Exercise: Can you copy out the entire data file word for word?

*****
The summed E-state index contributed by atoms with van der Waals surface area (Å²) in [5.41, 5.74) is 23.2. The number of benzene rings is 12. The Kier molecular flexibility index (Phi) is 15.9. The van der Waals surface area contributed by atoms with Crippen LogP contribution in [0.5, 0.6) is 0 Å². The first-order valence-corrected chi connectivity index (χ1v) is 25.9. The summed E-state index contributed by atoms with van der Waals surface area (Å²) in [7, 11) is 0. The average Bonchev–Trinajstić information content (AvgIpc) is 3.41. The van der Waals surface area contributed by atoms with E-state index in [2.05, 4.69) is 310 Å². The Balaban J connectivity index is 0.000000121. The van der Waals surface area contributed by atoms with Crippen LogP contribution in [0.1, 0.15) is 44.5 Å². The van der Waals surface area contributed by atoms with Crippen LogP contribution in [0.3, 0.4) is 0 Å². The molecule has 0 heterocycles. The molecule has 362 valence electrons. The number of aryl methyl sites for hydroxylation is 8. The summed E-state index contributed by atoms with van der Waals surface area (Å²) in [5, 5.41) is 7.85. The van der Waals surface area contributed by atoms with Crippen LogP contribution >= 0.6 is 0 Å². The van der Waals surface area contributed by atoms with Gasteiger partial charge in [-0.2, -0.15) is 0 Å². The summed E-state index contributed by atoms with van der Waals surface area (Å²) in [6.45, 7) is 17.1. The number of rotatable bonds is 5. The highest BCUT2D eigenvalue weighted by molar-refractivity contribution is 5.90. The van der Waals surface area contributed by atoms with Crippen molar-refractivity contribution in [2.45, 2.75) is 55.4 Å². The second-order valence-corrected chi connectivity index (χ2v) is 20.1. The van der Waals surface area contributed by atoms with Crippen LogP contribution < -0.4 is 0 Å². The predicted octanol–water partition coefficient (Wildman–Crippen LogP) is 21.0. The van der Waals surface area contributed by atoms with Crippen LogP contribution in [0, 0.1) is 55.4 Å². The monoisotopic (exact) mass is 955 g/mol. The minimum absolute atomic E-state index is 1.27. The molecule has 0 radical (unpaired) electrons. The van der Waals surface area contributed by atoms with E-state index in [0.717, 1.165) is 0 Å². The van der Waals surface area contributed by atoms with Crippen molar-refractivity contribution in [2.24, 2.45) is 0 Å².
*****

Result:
The summed E-state index contributed by atoms with van der Waals surface area (Å²) in [5.41, 5.74) is 23.2. The number of benzene rings is 12. The Kier molecular flexibility index (Phi) is 15.9. The van der Waals surface area contributed by atoms with Crippen LogP contribution in [0.5, 0.6) is 0 Å². The first-order valence-corrected chi connectivity index (χ1v) is 25.9. The summed E-state index contributed by atoms with van der Waals surface area (Å²) in [7, 11) is 0. The average Bonchev–Trinajstić information content (AvgIpc) is 3.41. The van der Waals surface area contributed by atoms with E-state index in [2.05, 4.69) is 310 Å². The Balaban J connectivity index is 0.000000121. The van der Waals surface area contributed by atoms with Crippen LogP contribution in [0.1, 0.15) is 44.5 Å². The van der Waals surface area contributed by atoms with Crippen LogP contribution in [0.3, 0.4) is 0 Å². The molecule has 0 heterocycles. The molecule has 362 valence electrons. The number of aryl methyl sites for hydroxylation is 8. The summed E-state index contributed by atoms with van der Waals surface area (Å²) in [5, 5.41) is 7.85. The van der Waals surface area contributed by atoms with Crippen LogP contribution >= 0.6 is 0 Å². The van der Waals surface area contributed by atoms with Gasteiger partial charge in [-0.2, -0.15) is 0 Å². The summed E-state index contributed by atoms with van der Waals surface area (Å²) in [6.45, 7) is 17.1. The number of rotatable bonds is 5. The highest BCUT2D eigenvalue weighted by molar-refractivity contribution is 5.90. The van der Waals surface area contributed by atoms with Crippen molar-refractivity contribution in [2.45, 2.75) is 55.4 Å². The second-order valence-corrected chi connectivity index (χ2v) is 20.1. The van der Waals surface area contributed by atoms with Crippen LogP contribution < -0.4 is 0 Å². The predicted octanol–water partition coefficient (Wildman–Crippen LogP) is 21.0. The van der Waals surface area contributed by atoms with Crippen LogP contribution in [0, 0.1) is 55.4 Å². The monoisotopic (exact) mass is 955 g/mol. The minimum absolute atomic E-state index is 1.27. The molecule has 0 radical (unpaired) electrons. The van der Waals surface area contributed by atoms with E-state index in [0.717, 1.165) is 0 Å². The van der Waals surface area contributed by atoms with Crippen molar-refractivity contribution in [2.24, 2.45) is 0 Å².